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Written by
on 11 January 2016


 The Stats Are In! How Safe Are Our Workplaces?

Health and Safety StatisticsAs 2015 draws to a close, it’s time to look over the lessons of the one that’s gone past.

And with the latest figures on health and safety having been published by the HSE, we’re curious to see how workplaces have fared, compared to past years. You can take a closer look at them here.

Have we learnt our lessons when it comes to staying safe – or is there a way to go?

Read on and get the scoop.

The big picture – [scp code=”Facebook”]

While plenty of work has been done over the last year to make workplaces safer, inevitably, accidents can happen.

And in the past year, over 600,000 people sustained some kind of injury at work, with a further 1.2 million people getting ill with a work-related disease.

Still pretty significant numbers – but not all illnesses and injuries feature the same. So let’s take a closer look!

Fatal and non-fatal injuries

Fatal injuries are perhaps the most serious health and safety issue that can hit a workplace.

Thankfully, over the past several years, the UK has seen a steady decline in numbers of fatalities, from nearly 400 a year 20 years ago, to 142 last year.

While having better safety measures and greater awareness of risks and hazards has definitely helped, there’s still a way to go.

Non-fatal injuries have also been steadily going down. But it’s telling to see what the most common causes of injuries are: slips and trips took the biggest chunk with 28% of injuries, while handling objects and being struck by moving objects took the rest.

So what can you take away from that?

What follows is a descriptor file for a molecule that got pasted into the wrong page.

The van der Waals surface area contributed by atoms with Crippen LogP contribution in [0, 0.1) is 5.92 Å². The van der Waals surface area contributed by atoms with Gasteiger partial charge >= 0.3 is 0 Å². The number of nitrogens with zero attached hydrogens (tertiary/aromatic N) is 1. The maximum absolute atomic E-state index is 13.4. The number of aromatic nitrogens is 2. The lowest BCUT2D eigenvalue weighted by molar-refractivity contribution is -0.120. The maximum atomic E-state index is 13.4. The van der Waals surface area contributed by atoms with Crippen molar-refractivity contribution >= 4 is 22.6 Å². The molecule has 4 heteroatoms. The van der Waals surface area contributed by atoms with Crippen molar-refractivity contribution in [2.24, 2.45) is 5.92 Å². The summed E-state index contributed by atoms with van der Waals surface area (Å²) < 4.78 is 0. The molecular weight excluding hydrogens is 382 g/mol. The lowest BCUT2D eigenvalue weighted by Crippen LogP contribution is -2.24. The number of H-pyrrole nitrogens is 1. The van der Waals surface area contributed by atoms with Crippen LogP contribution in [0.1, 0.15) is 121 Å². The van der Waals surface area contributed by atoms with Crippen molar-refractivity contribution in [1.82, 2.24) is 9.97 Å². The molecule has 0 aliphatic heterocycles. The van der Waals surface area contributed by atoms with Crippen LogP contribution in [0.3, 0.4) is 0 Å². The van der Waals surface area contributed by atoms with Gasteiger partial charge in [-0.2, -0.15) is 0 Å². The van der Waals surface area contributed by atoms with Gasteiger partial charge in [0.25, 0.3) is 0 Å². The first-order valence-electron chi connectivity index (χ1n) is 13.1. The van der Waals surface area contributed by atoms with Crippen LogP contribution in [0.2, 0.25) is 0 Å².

While things are improving, we can’t afford to be complacent – it’s still important to pay attention to risks and potential hazards in the workplace. This is especially the case as winter comes up, and the possibility of slips and trips could increase in worse weather!

Getting ill

While there were over 516,000 new cases of a work-related illness this past year – that number has gone down from past years. Which is definitely good news.

Still, of these, the two biggest causes of illness were musculoskeletal disorders, and anxiety or depression. Mental health is an area that a lot of workplaces still don’t understand fully – it’s really important to make sure you take the right measures needed for a happy and healthy workplace.

It’s not all bad news though. Cases of asthma and deafness – both big concerns in the construction and other industries – have fallen by at least 60%, which shows just how much taking appropriate safety measures can help.

What has it cost?

Ultimately, illnesses and injuries in the workplace are going to hit businesses right where it matters most – on the bottom line. And with 27.3 million working days lost – that’s a pretty major impact.

In fact, work-related ill health and injury has ended up costing businesses around £14.3 billion in total.

Have you got any questions about the recent statistics, or want to ask what you need to do to keep your workplace safe? Fire away and give us a shout!

About the author

David Cant is a Director at Veritas Consulting. The SME’s favourite go-to consultant for health and safety know-how. Bucket loads of experience. Fluent in practical advice. Solutionist with a brain you can pick. You can find him across social media on Twitter, Facebook and Linkedin.